“Sit down, Downend Folk Club. It's your own time you're wasting.” In search of a bigger venue, Downend Folk Club are on the road again. This time they pitch up at Downend School in the company of the truly wonderful RACHAEL MCSHANE & THE CATROGRAPHERS.

It's been a while since the sad demise of Bellowhead. In that multi-headed folk juggernaut, Rachael McShane was the only girl in a noisy gang of boys. Most nights she’d bounce and clown with the best of them, swapping between cello and fiddle, attacking folk stompers with unabashed relish. Tonight there's no need to show off. Instead she proves that those years of big tunes and bigger stages have wrought the perfect performer. She has a strong voice and plays viola and violin with such ease that it seems effortless. Her band map out traditional folk journeys with her and, although they are only a three piece, every delightful nook and cranny is explored. Julian Sutton on the melodeon is brilliant at adding textures, while Matthew Ord plays guitar with gentle and assured finesse. It's clear that if you are used to playing with the greatest folk band ever you accept nothing but the very best. When these three play tunes they are English with a capital E. Steeped in Northumbria and the North East they are pastoral and beautiful.

As well as being one of the finest folk musicians in the country it’s no real surprise to learn that she’s a teacher too. You can put money on it that she’s one of those cool ones; one of those that never seem to shout but hold a class in the palm of her hand; one of those that you want to listen to; one of those that you’ll always remember. Those teachers are pretty rare, I guess, but then so are musicians like Rachael McShane.

They say that truly brilliant teaching looks easy and so, tonight, every song seems to come naturally. Whether telling tales about a female highwayman (highwayperson?) in Sylvie or singing “the greatest of all incest ballads" everything is balanced just so. But like all the best educators many of these stories have a point. Songs skewer foolish men time and again; women are strong, wise, warm and almost always victorious. Trousers are stolen from drunkards, bad behaviour avenged and pleasures taken on their own terms. There's no lecturing though, just truth. The new album that’s due in August will be utterly essential on this showing, especially for those that love Kate Rusby and Kathryn Tickell.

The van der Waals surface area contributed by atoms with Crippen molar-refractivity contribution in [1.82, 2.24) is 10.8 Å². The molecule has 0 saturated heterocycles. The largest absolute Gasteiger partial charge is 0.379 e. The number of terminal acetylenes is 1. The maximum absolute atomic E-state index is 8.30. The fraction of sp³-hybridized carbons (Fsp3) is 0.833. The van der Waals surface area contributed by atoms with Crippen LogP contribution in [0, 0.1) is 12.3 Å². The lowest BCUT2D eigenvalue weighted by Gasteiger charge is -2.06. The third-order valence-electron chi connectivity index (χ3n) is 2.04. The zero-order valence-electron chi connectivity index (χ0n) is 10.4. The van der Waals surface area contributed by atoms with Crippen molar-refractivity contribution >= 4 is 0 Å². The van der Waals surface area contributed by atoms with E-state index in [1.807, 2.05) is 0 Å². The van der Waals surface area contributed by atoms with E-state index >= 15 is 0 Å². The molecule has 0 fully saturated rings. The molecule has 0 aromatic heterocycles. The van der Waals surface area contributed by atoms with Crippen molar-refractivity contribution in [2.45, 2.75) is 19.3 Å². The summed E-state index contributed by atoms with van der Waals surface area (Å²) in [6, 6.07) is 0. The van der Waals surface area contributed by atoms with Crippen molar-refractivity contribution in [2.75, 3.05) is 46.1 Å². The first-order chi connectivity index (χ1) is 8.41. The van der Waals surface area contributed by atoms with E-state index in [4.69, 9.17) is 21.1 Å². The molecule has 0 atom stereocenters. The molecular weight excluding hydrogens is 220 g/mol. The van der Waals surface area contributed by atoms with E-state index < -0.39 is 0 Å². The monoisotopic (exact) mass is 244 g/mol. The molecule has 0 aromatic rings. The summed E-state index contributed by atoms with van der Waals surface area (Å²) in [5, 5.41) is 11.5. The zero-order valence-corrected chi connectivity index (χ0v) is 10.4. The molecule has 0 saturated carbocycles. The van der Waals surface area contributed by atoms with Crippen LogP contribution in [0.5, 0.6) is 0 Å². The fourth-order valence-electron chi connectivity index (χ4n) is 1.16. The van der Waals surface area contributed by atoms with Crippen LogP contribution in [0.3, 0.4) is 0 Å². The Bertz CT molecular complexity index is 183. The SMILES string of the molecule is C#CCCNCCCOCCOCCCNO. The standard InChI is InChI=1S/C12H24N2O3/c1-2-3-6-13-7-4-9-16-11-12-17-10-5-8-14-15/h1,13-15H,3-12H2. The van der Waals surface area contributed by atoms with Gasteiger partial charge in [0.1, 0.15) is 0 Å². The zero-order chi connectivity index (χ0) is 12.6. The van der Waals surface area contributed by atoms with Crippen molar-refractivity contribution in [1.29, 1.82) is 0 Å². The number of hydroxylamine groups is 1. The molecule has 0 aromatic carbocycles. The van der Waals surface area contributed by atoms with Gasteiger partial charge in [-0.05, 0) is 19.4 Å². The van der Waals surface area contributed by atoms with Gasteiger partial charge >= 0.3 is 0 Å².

If Downend Folk Club have a house band then support act ROAD NOT TAKEN are probably it. Self-deprecating club chairman Ant Miles plays guitar, Anita Dobson adds her spectral, beautiful voice and Joe and Claire Hamlen provide the delicious musical counter-points. Tonight they are a revelation; having seen them on several occasions at the club, they are maturing beautifully. Songs are delicately arranged and a brooding spookiness pervades the whole of their short set. Mainly drawn from the traditional canon, these songs are given enough of a twist to make them something new. It feels as though they’ve been draped in glittering cobwebs and that is a very fine thing indeed. Fittingly the stand out, I’ll Weave My Love A Garland, even teaches us something.

Tonight we learned two things: that Road Not Taken have become the best folk band in Bristol and that former members of Bellowhead continue to make the loveliest, most interesting music that you’re ever likely to hear.  A*.

Words: Gavin McNamara
Photo: Chris Dobson